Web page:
Home Subhead

Choose a section:

Before you begin tuning, you have to identify your goals for your sounds. As it has been said before, there is no real "right" answer for tuning your drums. Tuning is done by adjusting the tension lugs on the drum heads. If you tighten a lug, that lug pushes down on that area of the head. If you have a bunch of lugs with uneven pressures, that's what creates a bad drum sound. What creates that sound is the head's vibrations creating a bunch of disharmonius pitches at once, also known as dissonance. This is what we would call the wrong answer.

First, you should think about what style of music you are playing. If you're playing pop, you want your drums to sound punchy, clear, crisp and light. So, you'll want to tune your snare up high for a nice crack, with your toms tuned medium to lower with some resonance.

Here's a guide, complete with some YouTube links, so you can hear -- generally -- what drum sounds are appropriate for certain genres. Again, you can defy convention and go with some other sounds, but generally, you'll want to try to emulate these tones.

Classic Rock

Fleetwood Mac's "Say You Love Me" is a great example of the "fat" tone classic rockers sought in the '70s. The snare, toms and kick drum are all tuned low to provide a thick, low-end sound, dead thud to the drums. To get this sound, tune all drums low and use double-ply heads with a lot of muffling.


Ska/Reggae

The Aggrolites' "Love Isn't Love" demonstrates how in ska and reggae, the target drum sound is almost the exact opposite of the classic rock sound. The snare is tuned as highly as possible to create a timbale-like sound. Which the snare tuned high, the side-stick hits also sound brighter. The kick is also tuned fairly high. Notice also how the toms are tuned much higher and have a lot of thin sustain to them. To get this sound, use one-ply heads across the board (except on the kick) and aim high with your tuning. For the snare drum, try getting the head as tight as you can -- just be careful. If you tighten heads too far, they can explode.


Metal

On Avenged Sevenfold's "Almost Easy," the metal sound comes out. The key here is a very "clicky" bass drum sound. Part of that comes from a highly-tuned kick drum. Some metal drummers have been known to tape quarters on their bass drum heads as a form of muffling. The snare is cranked very high. Notice also how the toms have a very dry, dead sound. They're tuned mid-range but muffled as well.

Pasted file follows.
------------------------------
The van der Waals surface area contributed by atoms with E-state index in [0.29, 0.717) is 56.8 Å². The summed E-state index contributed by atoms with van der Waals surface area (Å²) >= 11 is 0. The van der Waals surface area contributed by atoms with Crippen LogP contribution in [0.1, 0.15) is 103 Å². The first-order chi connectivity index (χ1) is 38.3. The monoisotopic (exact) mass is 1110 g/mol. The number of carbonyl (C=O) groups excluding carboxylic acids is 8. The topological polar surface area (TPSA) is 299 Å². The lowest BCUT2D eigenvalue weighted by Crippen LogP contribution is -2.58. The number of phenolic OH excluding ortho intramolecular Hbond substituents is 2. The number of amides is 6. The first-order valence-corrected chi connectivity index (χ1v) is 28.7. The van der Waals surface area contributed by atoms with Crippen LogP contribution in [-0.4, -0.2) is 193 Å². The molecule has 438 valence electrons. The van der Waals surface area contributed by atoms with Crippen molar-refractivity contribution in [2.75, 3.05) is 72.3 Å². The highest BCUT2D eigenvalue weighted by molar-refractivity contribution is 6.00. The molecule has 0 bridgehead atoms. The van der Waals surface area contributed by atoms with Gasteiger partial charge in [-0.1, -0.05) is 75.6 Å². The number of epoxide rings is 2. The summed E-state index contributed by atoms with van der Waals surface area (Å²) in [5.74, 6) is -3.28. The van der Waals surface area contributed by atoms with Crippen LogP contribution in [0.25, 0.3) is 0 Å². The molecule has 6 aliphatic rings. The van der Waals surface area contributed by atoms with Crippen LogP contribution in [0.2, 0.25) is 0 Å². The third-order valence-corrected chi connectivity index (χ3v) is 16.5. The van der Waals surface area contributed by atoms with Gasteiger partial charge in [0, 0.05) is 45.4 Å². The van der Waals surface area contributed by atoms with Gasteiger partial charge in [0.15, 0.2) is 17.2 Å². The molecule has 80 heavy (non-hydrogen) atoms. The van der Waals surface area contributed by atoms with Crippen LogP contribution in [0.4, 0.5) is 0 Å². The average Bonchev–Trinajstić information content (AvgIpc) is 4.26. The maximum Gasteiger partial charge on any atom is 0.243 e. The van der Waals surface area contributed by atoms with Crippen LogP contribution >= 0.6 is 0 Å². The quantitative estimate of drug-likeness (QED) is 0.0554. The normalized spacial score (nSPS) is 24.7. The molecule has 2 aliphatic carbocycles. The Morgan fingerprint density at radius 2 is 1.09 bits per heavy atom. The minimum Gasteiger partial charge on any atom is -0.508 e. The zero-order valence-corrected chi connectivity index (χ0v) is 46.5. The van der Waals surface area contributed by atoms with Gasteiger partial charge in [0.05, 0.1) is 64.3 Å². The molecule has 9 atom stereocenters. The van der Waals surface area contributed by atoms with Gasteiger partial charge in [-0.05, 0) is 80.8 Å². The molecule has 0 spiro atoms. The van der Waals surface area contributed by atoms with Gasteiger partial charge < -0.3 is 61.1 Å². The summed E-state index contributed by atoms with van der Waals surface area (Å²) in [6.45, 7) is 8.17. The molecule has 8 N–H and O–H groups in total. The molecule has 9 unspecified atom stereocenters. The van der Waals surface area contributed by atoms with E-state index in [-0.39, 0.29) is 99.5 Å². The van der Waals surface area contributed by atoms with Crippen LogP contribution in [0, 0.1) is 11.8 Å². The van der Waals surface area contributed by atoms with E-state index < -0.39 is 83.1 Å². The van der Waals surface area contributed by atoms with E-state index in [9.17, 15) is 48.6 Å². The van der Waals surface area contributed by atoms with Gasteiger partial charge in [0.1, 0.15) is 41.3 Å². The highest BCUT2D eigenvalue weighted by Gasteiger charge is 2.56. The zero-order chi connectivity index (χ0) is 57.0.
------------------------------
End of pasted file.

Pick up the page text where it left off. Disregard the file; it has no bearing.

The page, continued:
Pop and Country

On Vanessa Carlton's "A Thousand Miles," the drummer has a mid-range, thick snare sound with sustain with a punchy tom sound and kick. It's a very standard, versatile sound with sustain. The drummer most likely uses a single-ply head for the snare and two-ply heads on the toms. This sound can also be applied to newer country drumming.


Indie/Alternative Rock

This genre is so ridiculously broad it's impossible to peg it down to one drum sound. So, I'm going to try to narrow it down to one aspect of it. The Killers' "Mr. Brightside" is considered one of the quintessential indie rock songs of the past decade. In this song, notice the mid-range tuned snare along with powerful, low toms and a booming kick. For this type of powerful drum sound, that's what you're going for.


Punk Rock

In "Anthem" by blink-182, listen to how Travis Barker uses a high-pitched snare with a fair amount of sustain. On his toms, he uses mid-range tuned toms, but they are probably on the lower end of "mid-range." His kick is punchy and powerful, tuned in a mid-range as well.


R&B/Soul

Nowadays, the drum sound for R&B might be more like what you would hear out of pop, but if you're going for a vintage sound, you'll definitely want pay attention to the sound on Arthur Conley's "Sweet Soul Music." Think less about pop or rock sounds and think more about jazz. The snare is tuned higher with more sustain to the sound. One-ply heads across the board would probably be the way to go if you're looking to get this sound.


Jazz

Nothing like Miles Davis' Kind of Blue album. This track, "Freddie Freeloader," is a perfect example of the kind of sound you want as a jazz drummer. The drums should have resonance and sing like notes on a piano, almost. Instead of having a dry, dead tom sound like most rock music strives for, jazz requires a more melodic tone to the drums, tuned higher up. This includes the kick drum.


Hip-Hop

There's no better example of hip-hop drumming than The Roots' "Rising Down." The simple beat, but the powerful bass drum tone and hard-hitting snare. The music is all about establishing a hard groove. To get a tone like this, two-ply heads across the board, with the snare tuned to the middle-range, kick low and punchy with SOME sustain to it (but not a lot.) and a low-middle tuning to the toms.